“That’s when I realized just how much it meant to me to have this thing that we had made and we controlled,” O’Hara says. “I started feeling the satisfaction, I guess, or the value that I was looking for as a contributor to culture. I found that in Chickfactor and not at SPIN.”
Others seemed to like it, too, and the zine began to grow in stature. It helped that O’Hara and Berry were well-connected; many people who got copies were either rock musicians or rock critics, and word of Chickfactor spread quickly. But more importantly, readers seemed to connect with the publication’s informal style, embodied by up-close-and-personal Q&As filled with unstuffy questions. O’Hara, Berry, and their collaborators also covered a new wave of jangling guitar pop bands from England, New Zealand, and beyond who weren’t being covered by other outlets, often because their releases weren’t available stateside.
“There were all these bands that were happening then, and it was just a really exciting time. And we were into import culture,” O’Hara says. “We would buy the new record on import, and it might take a long time for it to come out on a U.S. label, if it came out at all. So we were covering these bands while the American critics were waiting for their free copies to come in the mail from a U.S. label.”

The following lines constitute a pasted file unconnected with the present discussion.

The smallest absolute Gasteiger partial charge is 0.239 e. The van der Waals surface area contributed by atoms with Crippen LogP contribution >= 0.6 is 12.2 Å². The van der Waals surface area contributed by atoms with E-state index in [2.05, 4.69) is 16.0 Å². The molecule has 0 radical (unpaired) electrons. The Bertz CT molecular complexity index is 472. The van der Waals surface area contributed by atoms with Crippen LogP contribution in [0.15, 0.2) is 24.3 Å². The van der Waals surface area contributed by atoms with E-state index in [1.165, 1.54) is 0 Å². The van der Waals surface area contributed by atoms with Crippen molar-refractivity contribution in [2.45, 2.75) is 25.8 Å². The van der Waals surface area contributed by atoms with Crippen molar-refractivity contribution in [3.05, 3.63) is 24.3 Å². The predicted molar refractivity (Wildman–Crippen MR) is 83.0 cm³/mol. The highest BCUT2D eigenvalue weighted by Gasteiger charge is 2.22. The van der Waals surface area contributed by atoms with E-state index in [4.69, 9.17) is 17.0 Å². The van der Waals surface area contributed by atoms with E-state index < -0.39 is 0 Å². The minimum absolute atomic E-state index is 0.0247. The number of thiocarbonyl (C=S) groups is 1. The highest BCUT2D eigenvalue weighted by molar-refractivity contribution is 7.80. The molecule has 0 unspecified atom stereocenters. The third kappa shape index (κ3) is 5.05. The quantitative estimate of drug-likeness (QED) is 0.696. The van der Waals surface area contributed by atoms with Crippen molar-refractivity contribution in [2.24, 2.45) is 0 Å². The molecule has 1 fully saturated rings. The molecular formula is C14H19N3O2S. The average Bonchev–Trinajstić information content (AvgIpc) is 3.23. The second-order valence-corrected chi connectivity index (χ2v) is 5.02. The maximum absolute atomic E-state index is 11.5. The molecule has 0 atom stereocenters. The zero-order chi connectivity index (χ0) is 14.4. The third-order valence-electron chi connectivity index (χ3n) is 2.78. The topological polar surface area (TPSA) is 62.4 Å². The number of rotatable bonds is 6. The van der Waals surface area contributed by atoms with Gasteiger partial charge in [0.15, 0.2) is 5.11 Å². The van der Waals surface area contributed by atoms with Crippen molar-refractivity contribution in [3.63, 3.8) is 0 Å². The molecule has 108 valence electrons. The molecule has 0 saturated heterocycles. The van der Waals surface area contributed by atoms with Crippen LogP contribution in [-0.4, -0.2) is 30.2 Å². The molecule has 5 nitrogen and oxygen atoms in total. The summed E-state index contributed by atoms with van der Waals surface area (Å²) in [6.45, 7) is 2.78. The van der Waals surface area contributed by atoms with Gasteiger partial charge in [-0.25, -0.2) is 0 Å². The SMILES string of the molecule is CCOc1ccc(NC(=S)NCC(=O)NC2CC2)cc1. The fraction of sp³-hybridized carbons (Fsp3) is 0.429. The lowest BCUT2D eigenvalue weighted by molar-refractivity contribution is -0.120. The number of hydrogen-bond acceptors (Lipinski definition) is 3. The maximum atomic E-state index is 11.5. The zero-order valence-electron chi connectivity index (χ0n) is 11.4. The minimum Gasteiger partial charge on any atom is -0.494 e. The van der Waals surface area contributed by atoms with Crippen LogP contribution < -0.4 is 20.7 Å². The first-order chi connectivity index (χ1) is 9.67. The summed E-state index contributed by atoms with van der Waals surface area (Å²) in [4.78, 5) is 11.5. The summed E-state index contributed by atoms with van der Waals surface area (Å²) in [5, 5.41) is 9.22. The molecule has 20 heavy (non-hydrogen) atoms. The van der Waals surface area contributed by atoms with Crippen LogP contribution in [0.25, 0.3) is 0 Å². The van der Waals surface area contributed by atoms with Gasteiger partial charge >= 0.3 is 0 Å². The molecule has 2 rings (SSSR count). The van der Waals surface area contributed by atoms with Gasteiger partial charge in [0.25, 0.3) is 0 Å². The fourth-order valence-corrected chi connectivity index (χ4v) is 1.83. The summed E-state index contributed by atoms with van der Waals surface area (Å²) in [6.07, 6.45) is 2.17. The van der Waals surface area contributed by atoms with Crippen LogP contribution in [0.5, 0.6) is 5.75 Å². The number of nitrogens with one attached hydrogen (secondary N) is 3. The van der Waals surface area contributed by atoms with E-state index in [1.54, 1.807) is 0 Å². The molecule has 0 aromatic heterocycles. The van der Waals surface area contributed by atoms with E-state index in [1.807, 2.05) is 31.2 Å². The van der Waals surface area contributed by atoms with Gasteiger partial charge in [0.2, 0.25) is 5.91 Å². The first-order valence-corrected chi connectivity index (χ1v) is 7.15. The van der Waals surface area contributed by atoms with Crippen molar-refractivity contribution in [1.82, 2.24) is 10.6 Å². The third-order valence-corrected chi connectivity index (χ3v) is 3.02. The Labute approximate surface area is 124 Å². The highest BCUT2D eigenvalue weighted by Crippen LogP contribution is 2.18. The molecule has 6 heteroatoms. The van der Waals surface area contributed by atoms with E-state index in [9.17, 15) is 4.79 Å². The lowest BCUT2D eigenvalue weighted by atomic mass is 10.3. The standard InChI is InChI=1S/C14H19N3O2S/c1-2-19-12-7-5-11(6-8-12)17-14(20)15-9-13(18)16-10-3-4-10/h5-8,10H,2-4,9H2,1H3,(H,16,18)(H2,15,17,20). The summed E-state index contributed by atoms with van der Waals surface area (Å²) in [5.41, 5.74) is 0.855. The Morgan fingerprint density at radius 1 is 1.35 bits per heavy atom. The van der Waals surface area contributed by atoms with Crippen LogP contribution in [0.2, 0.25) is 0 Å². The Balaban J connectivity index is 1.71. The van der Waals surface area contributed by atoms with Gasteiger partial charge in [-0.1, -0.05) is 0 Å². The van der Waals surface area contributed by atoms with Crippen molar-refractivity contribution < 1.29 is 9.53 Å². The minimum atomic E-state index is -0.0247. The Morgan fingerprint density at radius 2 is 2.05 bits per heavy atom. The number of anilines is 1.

Over the next few years, Chickfactor published regularly, featuring artists like Unrest, Heavenly, Liz Phair, Stereolab, Barbara Manning, Tiger Trap, The Spinanes, Versus, The Pastels, and Team Dresch on the cover. In most cases, the subjects of Chickfactor’s interviews were the women in the bands, which set the zine apart from its contemporaries.